To unite, as threads of any kind, in such a manner as to form a texture; to entwine or interlace into a fabric; as, to weave wool, silk, etc.; hence, to unite by close connection or intermixture; to unite intimately.
To form, as cloth, by interlacing threads; to compose, as a texture of any kind, by putting together textile materials; as, to weave broadcloth; to weave a carpet; hence, to form into a fabric; to compose; to fabricate; as, to weave the plot of a story.
To practice weaving; to work with a loom.
To become woven or interwoven.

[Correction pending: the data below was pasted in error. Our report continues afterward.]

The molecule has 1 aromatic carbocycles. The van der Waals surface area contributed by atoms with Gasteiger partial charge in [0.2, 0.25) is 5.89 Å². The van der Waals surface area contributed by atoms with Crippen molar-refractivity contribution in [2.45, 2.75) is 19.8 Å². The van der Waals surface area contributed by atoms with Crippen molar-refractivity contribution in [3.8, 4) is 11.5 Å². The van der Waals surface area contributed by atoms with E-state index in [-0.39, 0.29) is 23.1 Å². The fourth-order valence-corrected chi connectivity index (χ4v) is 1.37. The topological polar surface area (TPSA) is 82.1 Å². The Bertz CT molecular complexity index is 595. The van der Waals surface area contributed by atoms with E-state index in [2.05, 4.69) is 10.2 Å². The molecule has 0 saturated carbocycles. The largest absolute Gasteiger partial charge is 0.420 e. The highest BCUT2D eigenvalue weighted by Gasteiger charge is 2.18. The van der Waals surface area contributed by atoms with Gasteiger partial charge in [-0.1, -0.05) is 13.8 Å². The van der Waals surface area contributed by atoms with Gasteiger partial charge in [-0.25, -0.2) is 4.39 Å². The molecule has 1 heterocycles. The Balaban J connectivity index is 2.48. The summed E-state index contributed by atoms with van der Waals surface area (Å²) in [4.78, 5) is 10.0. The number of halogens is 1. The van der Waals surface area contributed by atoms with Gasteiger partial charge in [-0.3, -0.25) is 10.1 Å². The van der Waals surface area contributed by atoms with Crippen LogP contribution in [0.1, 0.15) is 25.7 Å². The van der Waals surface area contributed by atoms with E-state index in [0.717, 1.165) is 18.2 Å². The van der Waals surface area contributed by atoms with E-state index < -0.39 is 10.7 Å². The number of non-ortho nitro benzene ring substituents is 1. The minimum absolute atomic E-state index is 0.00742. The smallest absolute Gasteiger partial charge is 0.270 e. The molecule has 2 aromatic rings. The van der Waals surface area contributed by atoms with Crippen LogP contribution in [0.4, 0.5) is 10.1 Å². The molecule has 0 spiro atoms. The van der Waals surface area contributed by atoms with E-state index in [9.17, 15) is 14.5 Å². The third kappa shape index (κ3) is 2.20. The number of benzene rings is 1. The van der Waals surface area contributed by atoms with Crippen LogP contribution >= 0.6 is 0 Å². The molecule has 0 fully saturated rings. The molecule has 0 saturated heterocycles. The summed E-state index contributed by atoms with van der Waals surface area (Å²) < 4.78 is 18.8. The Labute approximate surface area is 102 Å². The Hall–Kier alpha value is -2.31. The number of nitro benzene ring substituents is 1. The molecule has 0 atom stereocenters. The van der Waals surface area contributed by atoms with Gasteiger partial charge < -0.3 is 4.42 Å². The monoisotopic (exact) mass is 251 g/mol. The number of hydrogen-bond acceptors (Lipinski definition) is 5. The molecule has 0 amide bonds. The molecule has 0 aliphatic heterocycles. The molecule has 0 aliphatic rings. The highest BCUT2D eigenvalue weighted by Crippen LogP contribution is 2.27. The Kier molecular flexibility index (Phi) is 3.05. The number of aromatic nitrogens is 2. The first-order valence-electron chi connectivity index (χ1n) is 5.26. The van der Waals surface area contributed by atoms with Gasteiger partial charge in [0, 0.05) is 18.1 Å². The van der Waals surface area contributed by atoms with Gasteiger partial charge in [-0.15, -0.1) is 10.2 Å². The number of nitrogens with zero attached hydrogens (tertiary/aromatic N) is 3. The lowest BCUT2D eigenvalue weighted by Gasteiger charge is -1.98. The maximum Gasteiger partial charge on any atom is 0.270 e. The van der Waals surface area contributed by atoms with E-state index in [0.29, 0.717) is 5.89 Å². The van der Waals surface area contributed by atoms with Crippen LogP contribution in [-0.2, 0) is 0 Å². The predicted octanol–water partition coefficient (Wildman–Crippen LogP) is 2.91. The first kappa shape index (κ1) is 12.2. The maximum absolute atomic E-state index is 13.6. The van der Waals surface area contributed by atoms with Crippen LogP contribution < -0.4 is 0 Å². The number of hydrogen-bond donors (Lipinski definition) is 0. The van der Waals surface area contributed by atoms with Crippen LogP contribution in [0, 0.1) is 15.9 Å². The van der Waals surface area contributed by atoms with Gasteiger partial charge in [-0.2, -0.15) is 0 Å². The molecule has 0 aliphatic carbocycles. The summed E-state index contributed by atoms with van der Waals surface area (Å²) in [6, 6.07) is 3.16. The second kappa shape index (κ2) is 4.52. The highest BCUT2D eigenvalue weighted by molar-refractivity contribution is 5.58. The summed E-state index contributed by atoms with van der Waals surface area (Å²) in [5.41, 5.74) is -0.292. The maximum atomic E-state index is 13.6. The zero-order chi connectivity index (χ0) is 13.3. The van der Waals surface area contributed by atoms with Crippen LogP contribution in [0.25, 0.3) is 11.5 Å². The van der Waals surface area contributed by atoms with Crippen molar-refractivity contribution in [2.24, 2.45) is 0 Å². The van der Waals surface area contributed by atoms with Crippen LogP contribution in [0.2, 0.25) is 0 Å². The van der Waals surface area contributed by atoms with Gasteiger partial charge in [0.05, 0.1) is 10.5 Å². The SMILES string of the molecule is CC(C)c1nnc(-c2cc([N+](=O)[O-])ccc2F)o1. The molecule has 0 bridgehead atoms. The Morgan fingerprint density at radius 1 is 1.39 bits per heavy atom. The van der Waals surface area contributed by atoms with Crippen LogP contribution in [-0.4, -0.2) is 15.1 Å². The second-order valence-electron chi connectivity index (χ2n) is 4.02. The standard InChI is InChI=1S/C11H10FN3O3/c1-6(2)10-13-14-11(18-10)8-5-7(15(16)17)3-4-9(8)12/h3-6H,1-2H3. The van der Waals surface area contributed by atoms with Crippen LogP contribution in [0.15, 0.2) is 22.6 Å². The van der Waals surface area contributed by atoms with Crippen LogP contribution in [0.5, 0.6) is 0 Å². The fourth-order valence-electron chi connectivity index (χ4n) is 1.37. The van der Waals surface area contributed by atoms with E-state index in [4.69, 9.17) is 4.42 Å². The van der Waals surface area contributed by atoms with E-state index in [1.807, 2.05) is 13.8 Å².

A particular method or pattern of weaving; as, the cassimere weave.
Nature uses only the longest threads to weave her patterns, so that each small piece of her fabric reveals the organization of the entire tapestry. Richard P. Feynman
I think of something quite different from a snapshot. I know of a lot of poems, some very fine ones, that are like snapshots, but I'm more interested in poetry that is like an endless film, long stories, things that weave together many different strands, like a big piece of cloth, not like a photograph. Robert Bringhurst
The mind can weave itself warmly in the cocoon of its own thoughts, and dwell a hermit anywhere. James Russell Lowell
Man does not weave this web of life. He is merely a strand of it. Whatever he does to the web, he does to himself. Chief Seattle
O, what a tangled web we weave when first we practise to deceive! Walter Scott